The professor, Charlie Ehrenfeld, is my favorite professor of all time, even though sometimes he gets on my nerves. He knows some of my family from Levelland, so I cannot really act up. He is a really good professor and will help anyone in any way that he can. I was not a public relations major or journalism major, so I did not have any other classes with him besides newspaper class. But from what I heard from other people that took his other classes, they told me that he is a great professor. Charlie was always there for me when I needed someone’s advice about anything and would steer me in the right direction, even though sometimes I did not listen the first couple of times. Charlie always pushed me to be the best person,  as well as a student, as I could be.

Then there was Dominic. Dom used to always give me such a hard time about everything that I did. He would always make me laugh. He always used to tell me that I stressed him out all the time because of the crazy things that I did. But Dom was always there for me when I needed him. Dom is a nice person, even though sometimes he would try to play it off that he was a bad guy with a bad-boy attitude. He was actually the first person who convinced me to start taking sports photos and taught me how at a SPC basketball game. He also helped me when I was at TIPA. Dom was not in this class this semester but still would help me take sports photos and I talk to him weekly.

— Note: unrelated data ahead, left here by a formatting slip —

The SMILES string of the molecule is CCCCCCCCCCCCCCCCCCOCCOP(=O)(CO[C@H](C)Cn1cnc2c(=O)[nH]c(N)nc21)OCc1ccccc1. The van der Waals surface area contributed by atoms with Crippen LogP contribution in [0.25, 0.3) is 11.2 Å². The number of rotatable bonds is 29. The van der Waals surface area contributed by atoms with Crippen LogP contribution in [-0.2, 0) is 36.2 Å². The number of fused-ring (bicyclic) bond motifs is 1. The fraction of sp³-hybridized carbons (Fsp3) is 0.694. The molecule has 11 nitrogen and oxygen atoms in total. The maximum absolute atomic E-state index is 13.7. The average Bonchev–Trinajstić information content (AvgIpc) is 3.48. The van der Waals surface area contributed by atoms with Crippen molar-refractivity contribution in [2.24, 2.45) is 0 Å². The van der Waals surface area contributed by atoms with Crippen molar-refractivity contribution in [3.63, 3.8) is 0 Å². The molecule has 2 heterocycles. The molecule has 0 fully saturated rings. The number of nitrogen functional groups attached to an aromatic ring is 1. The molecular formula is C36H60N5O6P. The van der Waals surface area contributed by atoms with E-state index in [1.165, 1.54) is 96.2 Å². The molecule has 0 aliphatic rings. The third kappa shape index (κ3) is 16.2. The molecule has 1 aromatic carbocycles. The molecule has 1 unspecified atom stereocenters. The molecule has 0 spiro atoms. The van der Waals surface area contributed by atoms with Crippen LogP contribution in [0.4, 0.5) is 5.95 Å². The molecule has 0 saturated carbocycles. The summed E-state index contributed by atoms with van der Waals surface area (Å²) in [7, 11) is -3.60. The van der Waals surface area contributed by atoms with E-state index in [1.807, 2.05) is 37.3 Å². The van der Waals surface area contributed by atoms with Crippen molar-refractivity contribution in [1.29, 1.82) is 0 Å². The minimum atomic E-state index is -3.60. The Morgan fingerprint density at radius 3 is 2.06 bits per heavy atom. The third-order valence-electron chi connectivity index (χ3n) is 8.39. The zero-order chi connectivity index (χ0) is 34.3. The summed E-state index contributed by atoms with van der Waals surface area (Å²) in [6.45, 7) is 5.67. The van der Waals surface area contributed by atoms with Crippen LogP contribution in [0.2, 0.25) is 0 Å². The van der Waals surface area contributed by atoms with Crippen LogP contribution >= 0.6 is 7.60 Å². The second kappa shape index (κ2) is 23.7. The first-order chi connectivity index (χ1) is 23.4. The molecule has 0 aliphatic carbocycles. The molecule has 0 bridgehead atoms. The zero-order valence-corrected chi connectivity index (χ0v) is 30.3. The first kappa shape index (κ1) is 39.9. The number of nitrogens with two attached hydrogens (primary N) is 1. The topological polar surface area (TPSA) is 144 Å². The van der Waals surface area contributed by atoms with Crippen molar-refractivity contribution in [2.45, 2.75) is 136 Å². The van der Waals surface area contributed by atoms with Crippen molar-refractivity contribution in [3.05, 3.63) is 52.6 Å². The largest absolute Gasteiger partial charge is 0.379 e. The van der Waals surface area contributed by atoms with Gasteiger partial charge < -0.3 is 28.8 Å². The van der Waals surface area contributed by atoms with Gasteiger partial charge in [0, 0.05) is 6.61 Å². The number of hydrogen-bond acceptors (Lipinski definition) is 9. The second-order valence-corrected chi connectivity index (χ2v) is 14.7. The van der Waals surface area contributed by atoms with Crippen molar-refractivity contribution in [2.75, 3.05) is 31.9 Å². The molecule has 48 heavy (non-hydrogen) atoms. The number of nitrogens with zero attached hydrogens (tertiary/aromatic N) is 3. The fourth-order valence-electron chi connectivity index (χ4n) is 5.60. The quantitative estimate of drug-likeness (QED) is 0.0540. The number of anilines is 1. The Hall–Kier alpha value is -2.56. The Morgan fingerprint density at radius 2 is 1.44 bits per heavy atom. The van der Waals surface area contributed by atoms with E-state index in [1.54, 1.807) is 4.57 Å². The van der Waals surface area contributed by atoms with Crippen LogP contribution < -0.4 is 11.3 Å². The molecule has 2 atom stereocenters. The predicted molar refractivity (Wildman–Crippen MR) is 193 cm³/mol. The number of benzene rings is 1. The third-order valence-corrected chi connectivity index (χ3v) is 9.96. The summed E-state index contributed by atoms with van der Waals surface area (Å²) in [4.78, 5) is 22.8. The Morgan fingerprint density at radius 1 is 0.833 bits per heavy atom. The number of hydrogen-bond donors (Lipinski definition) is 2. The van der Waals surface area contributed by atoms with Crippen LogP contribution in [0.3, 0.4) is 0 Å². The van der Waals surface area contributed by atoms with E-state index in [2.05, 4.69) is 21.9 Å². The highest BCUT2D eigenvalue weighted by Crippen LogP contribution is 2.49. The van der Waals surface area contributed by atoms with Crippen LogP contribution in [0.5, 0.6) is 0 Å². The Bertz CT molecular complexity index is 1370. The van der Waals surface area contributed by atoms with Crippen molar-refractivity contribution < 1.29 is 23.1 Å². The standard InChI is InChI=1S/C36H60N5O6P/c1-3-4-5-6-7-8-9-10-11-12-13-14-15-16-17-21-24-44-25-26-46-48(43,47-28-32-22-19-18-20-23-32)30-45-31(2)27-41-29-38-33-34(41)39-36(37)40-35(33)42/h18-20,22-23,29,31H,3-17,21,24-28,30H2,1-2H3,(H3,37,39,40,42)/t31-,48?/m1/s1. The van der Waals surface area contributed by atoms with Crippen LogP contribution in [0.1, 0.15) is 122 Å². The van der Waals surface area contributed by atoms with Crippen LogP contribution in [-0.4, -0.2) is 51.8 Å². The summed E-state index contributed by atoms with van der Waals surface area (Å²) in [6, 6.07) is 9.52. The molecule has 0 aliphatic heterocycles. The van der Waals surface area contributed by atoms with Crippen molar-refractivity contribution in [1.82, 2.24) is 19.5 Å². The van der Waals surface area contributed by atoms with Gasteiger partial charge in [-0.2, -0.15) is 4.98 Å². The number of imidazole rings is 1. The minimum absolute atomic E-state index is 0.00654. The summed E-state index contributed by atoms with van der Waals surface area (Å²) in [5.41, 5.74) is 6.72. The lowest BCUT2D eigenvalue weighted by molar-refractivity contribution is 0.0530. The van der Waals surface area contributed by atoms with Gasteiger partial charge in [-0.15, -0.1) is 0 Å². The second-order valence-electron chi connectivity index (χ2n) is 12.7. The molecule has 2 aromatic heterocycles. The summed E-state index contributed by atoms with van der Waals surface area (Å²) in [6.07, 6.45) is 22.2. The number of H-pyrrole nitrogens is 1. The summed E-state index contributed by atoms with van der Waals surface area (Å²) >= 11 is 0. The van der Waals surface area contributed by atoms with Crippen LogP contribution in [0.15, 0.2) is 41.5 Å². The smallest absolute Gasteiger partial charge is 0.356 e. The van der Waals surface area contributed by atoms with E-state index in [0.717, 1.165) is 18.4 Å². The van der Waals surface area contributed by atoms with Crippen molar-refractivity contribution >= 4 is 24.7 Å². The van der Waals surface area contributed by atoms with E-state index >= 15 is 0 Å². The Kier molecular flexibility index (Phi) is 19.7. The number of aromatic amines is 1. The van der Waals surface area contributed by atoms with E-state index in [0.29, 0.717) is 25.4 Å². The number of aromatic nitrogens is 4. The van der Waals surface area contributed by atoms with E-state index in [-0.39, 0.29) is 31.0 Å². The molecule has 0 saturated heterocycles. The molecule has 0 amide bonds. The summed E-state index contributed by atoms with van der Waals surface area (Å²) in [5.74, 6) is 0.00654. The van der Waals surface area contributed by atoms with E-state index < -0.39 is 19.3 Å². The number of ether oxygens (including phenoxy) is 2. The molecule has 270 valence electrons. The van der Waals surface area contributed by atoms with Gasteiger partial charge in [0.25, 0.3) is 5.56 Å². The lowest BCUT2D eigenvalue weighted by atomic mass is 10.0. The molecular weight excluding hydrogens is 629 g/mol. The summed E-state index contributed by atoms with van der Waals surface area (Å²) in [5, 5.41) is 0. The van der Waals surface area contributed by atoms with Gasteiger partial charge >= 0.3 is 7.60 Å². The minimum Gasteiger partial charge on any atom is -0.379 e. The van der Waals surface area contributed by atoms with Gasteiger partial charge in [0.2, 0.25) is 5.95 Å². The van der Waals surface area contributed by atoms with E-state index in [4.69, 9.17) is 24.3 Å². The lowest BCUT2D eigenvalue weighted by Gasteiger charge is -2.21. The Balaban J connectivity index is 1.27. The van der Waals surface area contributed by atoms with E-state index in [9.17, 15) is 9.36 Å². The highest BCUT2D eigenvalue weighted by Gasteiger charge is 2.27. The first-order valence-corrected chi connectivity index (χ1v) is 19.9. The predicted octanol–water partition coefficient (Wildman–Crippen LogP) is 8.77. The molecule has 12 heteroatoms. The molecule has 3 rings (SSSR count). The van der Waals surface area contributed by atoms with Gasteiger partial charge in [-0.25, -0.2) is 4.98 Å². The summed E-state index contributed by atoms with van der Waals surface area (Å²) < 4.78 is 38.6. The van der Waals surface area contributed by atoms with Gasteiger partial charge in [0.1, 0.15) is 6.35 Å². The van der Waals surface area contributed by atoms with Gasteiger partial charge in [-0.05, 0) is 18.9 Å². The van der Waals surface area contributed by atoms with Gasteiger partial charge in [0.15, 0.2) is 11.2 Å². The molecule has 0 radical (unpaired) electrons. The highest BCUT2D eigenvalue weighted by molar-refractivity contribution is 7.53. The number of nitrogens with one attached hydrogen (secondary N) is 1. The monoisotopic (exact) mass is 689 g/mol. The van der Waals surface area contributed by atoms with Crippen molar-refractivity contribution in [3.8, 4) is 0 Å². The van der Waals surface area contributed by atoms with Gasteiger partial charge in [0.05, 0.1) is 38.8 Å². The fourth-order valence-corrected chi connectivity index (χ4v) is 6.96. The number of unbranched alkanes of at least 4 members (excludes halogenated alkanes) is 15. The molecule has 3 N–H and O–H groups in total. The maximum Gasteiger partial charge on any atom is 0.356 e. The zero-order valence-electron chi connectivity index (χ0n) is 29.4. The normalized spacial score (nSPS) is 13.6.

Matty is one my best friends of all time. I first met Matty at the mall when we worked together, and we also met through mutual friends. Matty was the person who introduced me to the Plainsman Press and I honestly never regretted taking this class even though it does not count toward my degree. Matty and I are such opposite people, which is why we got along so well. We kept each other in place while having a good time being friends. Matty transferred to Texas Tech this semester, and I will meet up with him next semester.IMG_0548

Tovi is such a motivating person. I used to sit in the Newsroom with her before class would start. Tovi and I both have English Bulldogs and would always talk about our dogs and send each other pictures of them. We used to talk about random things in that Newsroom. Tovi has such a big heart for life that is so wonderful. She would do anything to save an animal, as well as the Earth. She honestly changed the way that I look at life.

This semester, these people are not here, besides Charlie. But the people who are in this class this semester I am not that close with. But they are all very friendly and nice when I talk to them. They are a good group, even though it is a small group.

Plainsman Press will be something to always remember. I would honestly recommend it to anyone to take this class, even though it can be a lot sometimes. This class will change the way that you look at everything, as well as meet help you meet people who you never thought you would be friends with.

I will miss this class very much, and I wish nothing but the best to the students in this class next semester. I hope they have as much fun as I did.

Journalism students earn 16 awards in TCCJA competition

Current and former members of the Plainsman Press staff recently received 16 awards from the Texas Community College Journalism Association.